A series of three posters I designed for a group poster exhibition. The shapes with a slightly different color are meant to be paper that is “color matched” by the hex code outlined in each poster’s accompanying text.
Designer for Hire is a series of 6 guerilla-style marketing posters that shamelessly and sarcastically act as self promotion. They explore the designer as a machine obsessed with their own image, a power-hungry graduate looking for a job, and a lazy hipster mainly interested in office furnishings. I am still available to be your new designer, but only if you can buy me one of those fancy chairs.
Abdellatif Kechiche’s 2013 film Blue is the Warmest Color doesn’t have a title sequence, so I decided to make one. I set out with the goal of mixing a warm-toned blue and rediscovered Josef Albers’ color experiements in the process. By backgrounding the names of the cast and crew with different colors, I could make two names of the same color appear different. This shift in perception became a metaphor for much of what goes into a relationship—sexuality, orientation, chemistry—and started to represent the inevitable end of fleeting infatuation.
The Designer as a Creator of Content is a designed work of writing that aims to compare and contrast contemporary visual art with graphic design through appropriation. Written in 33 quotes (with footnotes) and eight figures, it argues that art and design may be more similar than different. It also includes an audiobook with three different readings of the contents: page by page, without footnotes, and quote by quote. Front and back cover feature a letterpressed cover. Get a copy for yourself here and listen to the audiobook here
A proposed identity for a Chicago non-profit, Grassroots Collaborative, a grouping of 11 seperate organizations aiming to make policy change on a local and statewide level. The logotype features alternating rounded and square glyphs for the letters G, O and C. The icon personifies these three alternating shapes with mouths so that there can be a dialogue between them.
Some fun, punny greeting cards that play off four classic sans serif typefaces to tell the receiver how much they mean to the sender. Even though they were originally designed for Valentines Day, there's really never a bad time to tell someone how much they mean to you with typographic humor.
The Aesthetic Inquirer is a concept for a contemporary art world tabloid that exists as a large scale (33" x 44") single-page newspaper. Equal parts The Onion and Artforum, it includes expected newspaper entertainment—sudoku, crosswords, etc—with sensationally headlined, blasphemous articles.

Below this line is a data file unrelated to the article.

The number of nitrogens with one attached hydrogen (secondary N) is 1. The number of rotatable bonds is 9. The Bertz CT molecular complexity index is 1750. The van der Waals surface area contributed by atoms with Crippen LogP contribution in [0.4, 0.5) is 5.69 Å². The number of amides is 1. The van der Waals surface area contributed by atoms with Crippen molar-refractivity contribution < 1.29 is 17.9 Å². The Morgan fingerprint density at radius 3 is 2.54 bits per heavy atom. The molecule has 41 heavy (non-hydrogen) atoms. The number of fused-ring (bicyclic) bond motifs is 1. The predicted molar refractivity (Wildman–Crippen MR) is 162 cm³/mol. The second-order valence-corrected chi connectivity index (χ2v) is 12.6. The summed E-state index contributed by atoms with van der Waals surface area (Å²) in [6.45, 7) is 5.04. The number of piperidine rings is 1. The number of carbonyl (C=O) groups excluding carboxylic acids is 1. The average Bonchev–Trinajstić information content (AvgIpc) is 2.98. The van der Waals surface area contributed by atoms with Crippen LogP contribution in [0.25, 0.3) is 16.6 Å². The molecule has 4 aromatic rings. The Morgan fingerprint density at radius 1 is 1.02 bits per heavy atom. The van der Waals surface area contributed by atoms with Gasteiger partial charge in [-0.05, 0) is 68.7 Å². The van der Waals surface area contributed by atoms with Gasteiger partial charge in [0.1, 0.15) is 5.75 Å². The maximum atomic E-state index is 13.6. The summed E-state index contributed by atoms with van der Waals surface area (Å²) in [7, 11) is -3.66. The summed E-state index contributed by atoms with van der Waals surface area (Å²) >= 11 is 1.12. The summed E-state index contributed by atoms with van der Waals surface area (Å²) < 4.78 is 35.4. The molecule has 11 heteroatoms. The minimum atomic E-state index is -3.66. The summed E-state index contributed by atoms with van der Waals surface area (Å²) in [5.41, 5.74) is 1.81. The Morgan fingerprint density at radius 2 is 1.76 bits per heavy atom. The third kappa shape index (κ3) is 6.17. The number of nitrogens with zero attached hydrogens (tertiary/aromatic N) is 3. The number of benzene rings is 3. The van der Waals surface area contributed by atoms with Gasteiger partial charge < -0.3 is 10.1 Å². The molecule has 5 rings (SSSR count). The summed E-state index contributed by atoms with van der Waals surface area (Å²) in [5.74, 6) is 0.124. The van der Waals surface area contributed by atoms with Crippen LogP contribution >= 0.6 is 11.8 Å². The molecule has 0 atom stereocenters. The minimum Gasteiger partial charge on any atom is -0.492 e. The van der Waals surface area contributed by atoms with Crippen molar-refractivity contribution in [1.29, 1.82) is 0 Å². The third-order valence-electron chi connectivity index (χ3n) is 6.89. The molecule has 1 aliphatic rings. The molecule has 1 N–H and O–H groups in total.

A risograph-printed poster for a radio show that spins atypical world tunes.
A proposed identity for the School of the Art Institute of Chicago's public cinematheque, the Gene Siskel Film Center. It makes use of a rectangle that references the aspect ratio of movies and whose rounded corners look like film sprockets. More documentation forthcoming.
World Music Wednesdays is an annual concert series hosted in Chicago by the Old Town School of Folk Music. They celebrate music and cultural expression rooted in the traditions of diverse American and global communities. This poster is a pitch for the identity of the 2017 series. It can be pasted side-by-side to create a step-like pattern, but can also be used singularly.
Moholy Manmade Multiples is a redesigned exhibition catalogue of the 2016 Moholy-Nagy: Future Present show at the Art Institute of Chicago. It features two curated groups of plates dealing with both futurism and multiplicity in Moholy-Nagy's work. It utilizes the vernacular of desktop icons coupled with an odd typographic pairing—a neo-grotesque with a humanist.
@lilydoestattoos is a tattoo artist and illustrator based in Portland, Oregon. She tasked me with developing a business card that can also act as an appointment reminder. The identity of the business card is also applicable to future media like social media content or a website.
Designs for an Eileen Gray retrospective, “Creations au Chrome” at the Centre Pompidou. It consists of a poster and a double-sided, perforated ticket.
Warlboro is a display typeface that I’m currently developing. It’s inspired the Marlboro logotype rendered as a neon sign. What I’ve dubbed a “neon serif” is chock-full of quirks. Its serifs automatically ligature and will feature a sizable number of custom ligatures and alternate characters.
The Brooklyn Book Festival is the largest free literary event in New York City. It’s a “hip, smart and diverse” gathering that presents more than 300 authors and 200 booksellers. The typography is inspired by a precariously-balanced stack of books.
A conceptual redesign of the 2014 movie, Frank. In it, the indie fantasy/drama ﬁlm is re-contextualized in the western genre.
The STA 100 show is back! I designed the backs of the mailable poster used to advertise the 2017 competition. It had to follow the template set up in the STA’s recent rebrand which utilizes printer’s marks as the main graphic element.
Austin White is a multidisciplinary designer and artist based in Chicago. Currently, he’s a designer at UpShift Creative Group, a little branding agency in River North. He’s also one half of Shelf Shelf, a small—but quickly growing—publishing project. At this very moment, he’s likely trolling Craigslist for cute chairs. He’s a bit obsessed.
Austin White is a multidisciplinary designer and artist based in Chicago. Currently, he’s a designer at UpShift Creative Group and is half of Shelf Shelf, a small publishing project. At this very moment, he's likely trolling Craigslist for cute chairs. He’s a bit obsessed.
BFA Visual Communication Design
School of the Art Institute of Chicago